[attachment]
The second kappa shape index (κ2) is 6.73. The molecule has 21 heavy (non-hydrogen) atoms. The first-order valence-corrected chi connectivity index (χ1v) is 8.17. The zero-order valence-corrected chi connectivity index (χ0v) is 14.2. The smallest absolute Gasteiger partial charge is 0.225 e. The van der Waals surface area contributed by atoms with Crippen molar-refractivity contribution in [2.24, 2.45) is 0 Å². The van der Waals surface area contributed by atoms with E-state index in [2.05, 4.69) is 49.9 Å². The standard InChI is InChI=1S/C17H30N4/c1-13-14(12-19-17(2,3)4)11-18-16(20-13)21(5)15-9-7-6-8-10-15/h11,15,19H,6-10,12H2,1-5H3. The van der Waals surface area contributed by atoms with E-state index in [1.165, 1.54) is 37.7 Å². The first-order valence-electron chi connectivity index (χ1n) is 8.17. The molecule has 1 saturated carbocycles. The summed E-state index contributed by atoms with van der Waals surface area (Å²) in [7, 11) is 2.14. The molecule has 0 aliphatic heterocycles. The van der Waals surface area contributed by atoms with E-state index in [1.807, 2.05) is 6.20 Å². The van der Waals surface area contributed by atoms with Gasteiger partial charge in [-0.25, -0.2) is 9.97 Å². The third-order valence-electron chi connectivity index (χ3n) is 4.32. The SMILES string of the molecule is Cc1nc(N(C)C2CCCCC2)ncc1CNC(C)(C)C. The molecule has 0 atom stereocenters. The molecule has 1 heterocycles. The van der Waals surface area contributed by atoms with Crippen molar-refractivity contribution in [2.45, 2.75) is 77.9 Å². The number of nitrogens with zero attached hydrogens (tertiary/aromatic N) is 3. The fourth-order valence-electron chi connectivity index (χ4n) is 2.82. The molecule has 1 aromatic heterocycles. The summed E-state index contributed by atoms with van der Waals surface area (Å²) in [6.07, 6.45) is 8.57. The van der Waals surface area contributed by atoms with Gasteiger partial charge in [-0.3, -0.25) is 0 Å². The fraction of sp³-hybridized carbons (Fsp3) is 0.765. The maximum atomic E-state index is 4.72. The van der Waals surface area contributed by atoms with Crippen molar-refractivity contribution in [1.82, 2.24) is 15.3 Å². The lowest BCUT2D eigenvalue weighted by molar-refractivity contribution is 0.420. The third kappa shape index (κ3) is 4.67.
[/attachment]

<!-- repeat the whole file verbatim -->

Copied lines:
The second kappa shape index (κ2) is 6.73. The molecule has 21 heavy (non-hydrogen) atoms. The first-order valence-corrected chi connectivity index (χ1v) is 8.17. The zero-order valence-corrected chi connectivity index (χ0v) is 14.2. The smallest absolute Gasteiger partial charge is 0.225 e. The van der Waals surface area contributed by atoms with Crippen molar-refractivity contribution in [2.24, 2.45) is 0 Å². The van der Waals surface area contributed by atoms with E-state index in [2.05, 4.69) is 49.9 Å². The standard InChI is InChI=1S/C17H30N4/c1-13-14(12-19-17(2,3)4)11-18-16(20-13)21(5)15-9-7-6-8-10-15/h11,15,19H,6-10,12H2,1-5H3. The van der Waals surface area contributed by atoms with E-state index in [1.165, 1.54) is 37.7 Å². The first-order valence-electron chi connectivity index (χ1n) is 8.17. The molecule has 1 saturated carbocycles. The summed E-state index contributed by atoms with van der Waals surface area (Å²) in [7, 11) is 2.14. The molecule has 0 aliphatic heterocycles. The van der Waals surface area contributed by atoms with E-state index in [1.807, 2.05) is 6.20 Å². The van der Waals surface area contributed by atoms with Gasteiger partial charge in [-0.25, -0.2) is 9.97 Å². The third-order valence-electron chi connectivity index (χ3n) is 4.32. The SMILES string of the molecule is Cc1nc(N(C)C2CCCCC2)ncc1CNC(C)(C)C. The molecule has 0 atom stereocenters. The molecule has 1 heterocycles. The van der Waals surface area contributed by atoms with Crippen molar-refractivity contribution in [2.45, 2.75) is 77.9 Å². The number of nitrogens with zero attached hydrogens (tertiary/aromatic N) is 3. The fourth-order valence-electron chi connectivity index (χ4n) is 2.82. The molecule has 1 aromatic heterocycles. The summed E-state index contributed by atoms with van der Waals surface area (Å²) in [6.07, 6.45) is 8.57. The van der Waals surface area contributed by atoms with Gasteiger partial charge in [-0.3, -0.25) is 0 Å². The fraction of sp³-hybridized carbons (Fsp3) is 0.765. The maximum atomic E-state index is 4.72. The van der Waals surface area contributed by atoms with Crippen molar-refractivity contribution in [1.82, 2.24) is 15.3 Å². The lowest BCUT2D eigenvalue weighted by molar-refractivity contribution is 0.420. The third kappa shape index (κ3) is 4.67.